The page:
Joe Jordan | Nebraska Watchdog
Nebraska Watchdog has learned the nuts and bolts of Mayor Jean Stothert’s plan to pull back the curtain surrounding the city’s powerful arena board—well some of the curtain.
Mayor Jean Stothert
Stothert’s proposal calls on MECA to release at the very least a “detailed” budget, vendor deals and ticket and concession sales.
But it would not require MECA to make public the names of those who own high-priced suites at CenturyLink Center and TD Ameritrade ballpark.
Other items Stothert would keep out of the public eye: personnel information, salaries, current contract information, deals with promoters and— supposedly most important to MECA— “trade secrets.”
MECA has consistently complained that if its business secrets get out conventions, concerts and sporting events will go elsewhere.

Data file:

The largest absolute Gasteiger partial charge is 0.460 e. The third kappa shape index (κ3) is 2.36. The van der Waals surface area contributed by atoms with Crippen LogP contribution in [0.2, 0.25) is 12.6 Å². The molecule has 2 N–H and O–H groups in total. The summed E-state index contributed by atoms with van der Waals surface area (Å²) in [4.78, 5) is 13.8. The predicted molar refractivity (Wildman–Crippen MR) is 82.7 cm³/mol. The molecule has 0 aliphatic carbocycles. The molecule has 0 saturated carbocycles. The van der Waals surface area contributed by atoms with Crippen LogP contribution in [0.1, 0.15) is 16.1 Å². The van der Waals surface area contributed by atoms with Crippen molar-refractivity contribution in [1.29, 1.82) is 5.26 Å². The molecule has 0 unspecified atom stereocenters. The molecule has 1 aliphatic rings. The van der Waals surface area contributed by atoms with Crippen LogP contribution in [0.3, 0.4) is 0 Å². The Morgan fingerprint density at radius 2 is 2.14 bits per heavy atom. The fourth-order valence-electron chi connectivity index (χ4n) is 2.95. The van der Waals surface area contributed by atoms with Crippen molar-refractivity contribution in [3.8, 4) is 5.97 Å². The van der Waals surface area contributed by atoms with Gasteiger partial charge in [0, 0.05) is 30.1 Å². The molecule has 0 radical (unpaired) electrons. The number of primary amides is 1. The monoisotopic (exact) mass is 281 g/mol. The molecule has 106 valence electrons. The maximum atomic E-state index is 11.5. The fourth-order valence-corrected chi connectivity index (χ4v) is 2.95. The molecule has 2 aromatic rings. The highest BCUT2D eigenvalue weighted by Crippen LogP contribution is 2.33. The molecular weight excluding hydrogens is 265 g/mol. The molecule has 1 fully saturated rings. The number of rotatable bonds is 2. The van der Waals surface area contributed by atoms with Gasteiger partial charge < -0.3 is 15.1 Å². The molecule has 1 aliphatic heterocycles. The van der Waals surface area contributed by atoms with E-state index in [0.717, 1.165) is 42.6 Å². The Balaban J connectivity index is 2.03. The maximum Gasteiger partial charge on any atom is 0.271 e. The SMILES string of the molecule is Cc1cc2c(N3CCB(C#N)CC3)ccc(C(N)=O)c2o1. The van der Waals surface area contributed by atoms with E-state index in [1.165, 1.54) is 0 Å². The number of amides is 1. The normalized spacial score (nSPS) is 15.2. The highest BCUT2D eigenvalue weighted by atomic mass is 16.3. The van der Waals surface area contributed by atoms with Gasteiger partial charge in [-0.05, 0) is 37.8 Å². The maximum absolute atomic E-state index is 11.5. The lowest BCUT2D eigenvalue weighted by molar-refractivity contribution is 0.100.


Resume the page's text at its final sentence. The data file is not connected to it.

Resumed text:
This week, despite it’s admitted “poor” public image, the Metropolitan Entertainment and Convention Authority once again failed to open its records to the public.
“We do not have the votes,” announced MECA’s John Lund who said he hopes that changes in the near future.
Following MECA’s no-go Stothert said, “It concerns me,” adding she sent her plan to MECA a month ago.
Much of the uproar over MECA’s closed door operation first bubbled up in 2013 when Nebraska Watchdog reported an apparent multi-million dollar conflict of interest involving Jaime Gutierrez Mora.
While sitting on the five member board—she has since resigned—Mora’s maintenance company held MECA’s lucrative janitorial contract.
Because MECA is not subject to the state’s conflict of interest rules, the Mora-MECA deal went hidden for months.
According to Stothert’s proposal MECA would be covered by the state’s conflict rules.
Contact Joe Jordan at firstname.lastname@example.org
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